“A few years ago, colleagues from Duke University compared the antidepressant effects of aerobic exercise training to the popular antidepressant medicine sertraline, as well as a placebo sugar pill. They randomized depressed patients to one of the interventions and found that after four months about 40 percent of the subjects were no longer depressed. Those who exercised or received the medicine had higher and comparable response rates, but they were only slightly better than the placebo group. Those who exercised at a moderate level – about 40 minutes three to five days each week – experienced the greatest antidepressant effect. So they interpreted that to mean that exercise was just as good as medicine. And in that particular study, the high placebo response meant that nonspecific influences like patient expectations and the attention from the study personnel during monitoring visits may have caused the therapeutic response.”

Posted by: cpace2 | November 30, 2010

Stress

We experience stress on a daily basis and throughout our lives, whether it be minor day-to-day issues such as being late to work or a much greater problem such as losing a loved one. Though some stress is necessary for a healthy life, chronic stress is damaging and harmful to our well-being.

Chronic stress has been found to be a contributing factor in many diseases, such as cardiovascular disease, diabetes, and cancer. Stress releases hormones into the bloodstream which aid the body in being alert and ready to participate in the “fight or flight” response. In those individuals with chronic stress, these hormones are constantly present in the bloodstream, never allowing the body to return to a normal resting state. This harms the body’s normal processes and puts it into constant overdrive. The immune system is suppressed and makes you more vulnerable to flu, colds, digestive problems, weight gain and fatigue, among many other health problems. Therefore, it is extremely important to learn healthy ways to manage and reduce stress in our lives.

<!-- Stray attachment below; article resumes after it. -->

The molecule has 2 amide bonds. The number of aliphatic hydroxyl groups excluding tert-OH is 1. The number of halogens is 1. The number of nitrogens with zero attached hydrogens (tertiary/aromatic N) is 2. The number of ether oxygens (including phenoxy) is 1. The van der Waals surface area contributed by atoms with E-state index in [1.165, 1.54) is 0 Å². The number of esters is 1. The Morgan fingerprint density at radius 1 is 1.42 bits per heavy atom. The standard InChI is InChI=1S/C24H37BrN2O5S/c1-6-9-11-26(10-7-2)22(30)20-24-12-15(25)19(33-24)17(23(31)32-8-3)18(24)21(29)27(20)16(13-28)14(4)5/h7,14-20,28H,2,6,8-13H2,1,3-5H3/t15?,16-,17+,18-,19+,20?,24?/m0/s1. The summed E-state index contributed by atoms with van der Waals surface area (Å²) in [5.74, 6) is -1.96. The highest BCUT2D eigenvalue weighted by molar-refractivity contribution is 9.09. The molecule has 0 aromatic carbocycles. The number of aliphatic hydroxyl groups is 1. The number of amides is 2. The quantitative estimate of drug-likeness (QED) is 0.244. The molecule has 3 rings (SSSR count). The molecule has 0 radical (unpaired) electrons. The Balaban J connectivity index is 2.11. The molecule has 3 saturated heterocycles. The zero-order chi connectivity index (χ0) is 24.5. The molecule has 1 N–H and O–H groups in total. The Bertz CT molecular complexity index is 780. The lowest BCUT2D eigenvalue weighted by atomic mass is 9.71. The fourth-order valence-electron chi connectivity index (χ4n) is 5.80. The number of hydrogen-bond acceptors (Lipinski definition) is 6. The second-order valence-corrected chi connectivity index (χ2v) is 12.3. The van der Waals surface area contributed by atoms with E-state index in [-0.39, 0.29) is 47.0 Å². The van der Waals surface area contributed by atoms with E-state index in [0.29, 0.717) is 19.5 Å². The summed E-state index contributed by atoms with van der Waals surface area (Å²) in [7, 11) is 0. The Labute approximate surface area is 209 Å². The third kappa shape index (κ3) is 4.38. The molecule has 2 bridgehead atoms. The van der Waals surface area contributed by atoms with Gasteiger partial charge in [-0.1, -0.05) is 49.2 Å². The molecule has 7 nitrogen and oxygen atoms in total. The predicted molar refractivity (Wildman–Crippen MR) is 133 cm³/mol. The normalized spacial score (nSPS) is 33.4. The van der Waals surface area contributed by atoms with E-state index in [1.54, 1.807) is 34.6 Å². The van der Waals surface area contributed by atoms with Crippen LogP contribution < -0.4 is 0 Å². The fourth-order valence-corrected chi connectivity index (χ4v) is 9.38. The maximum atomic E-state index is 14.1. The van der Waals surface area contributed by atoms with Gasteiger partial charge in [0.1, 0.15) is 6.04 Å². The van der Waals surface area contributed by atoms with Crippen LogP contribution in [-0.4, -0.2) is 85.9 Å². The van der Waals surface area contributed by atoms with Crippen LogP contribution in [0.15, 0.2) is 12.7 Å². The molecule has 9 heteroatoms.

Posted by: cpace2 | November 7, 2010

Food and Mood

Certain foods affect the activity of neurotransmitters in the brain, thereby altering your mood.

Dopamine and norepinephrine affect the body by increasing alertness, ability to concentrate, and reaction times. Foods that increase these neurotransmitters in the brain are those rich in proteins. Protein provides the brain with tyrosine, an amino acid that is a pre-cursor to these chemicals which promote alertness.

Foods that increase the production of serotonin are high in carbohydrates. Cereal, pasta, chocolate, and cake, among many others, would fall into this category. This temporary boost in serotonin results in a calming and anxiety effect. No wonder carb-rich items are called “comfort foods.”

Food also has an effect on alleviating depression. Omega-3 essential fatty acids, found in fish, are necessary for healthy brains and nerve cells. Studies have shown that “people who eat a diet rich in fish are less likely to be depressed” and “new research shows that one nutrient in fish (omega-3’s) might actually be more effective against depression than traditional antidepressants.”

One study’s results showed people experiencing a 50% reduction in their symptoms of depression, which included sleeplessness, sadness, inability to work, pessimism, and low libido.

Posted by: cpace2 | October 24, 2010

Happiness

What is happiness? “The most useful definition—and it’s one agreed upon by neuroscientists, psychiatrists, behavioral economists, positive psychologists, and Buddhist monks—is more like satisfied or content than “happy” in its strict bursting-with-glee sense. It has depth and deliberation to it. It encompasses living a meaningful life, utilizing your gifts and your time, living with thought and purpose.”

While pursuing our happiness, we must be actively working towards it from day to day. There are many things that we can do on a regular basis that are proven to be successful in helping us lead a more satisfying life. University of California psychologist Sonja Lyubomirsky, based on her research findings, offers us 8 simple ways to increase our level of happiness.

1)      Count your blessings.

2)      Practice acts of kindness.

3)      Savor life’s joys.

4)      Thank a mentor.

5)      Learn to forgive.

6)      Invest time and energy in friends and family.

7)      Take care of your body.

8)      Develop strategies for coping with stress and hardships.

Posted by: cpace2 | September 15, 2010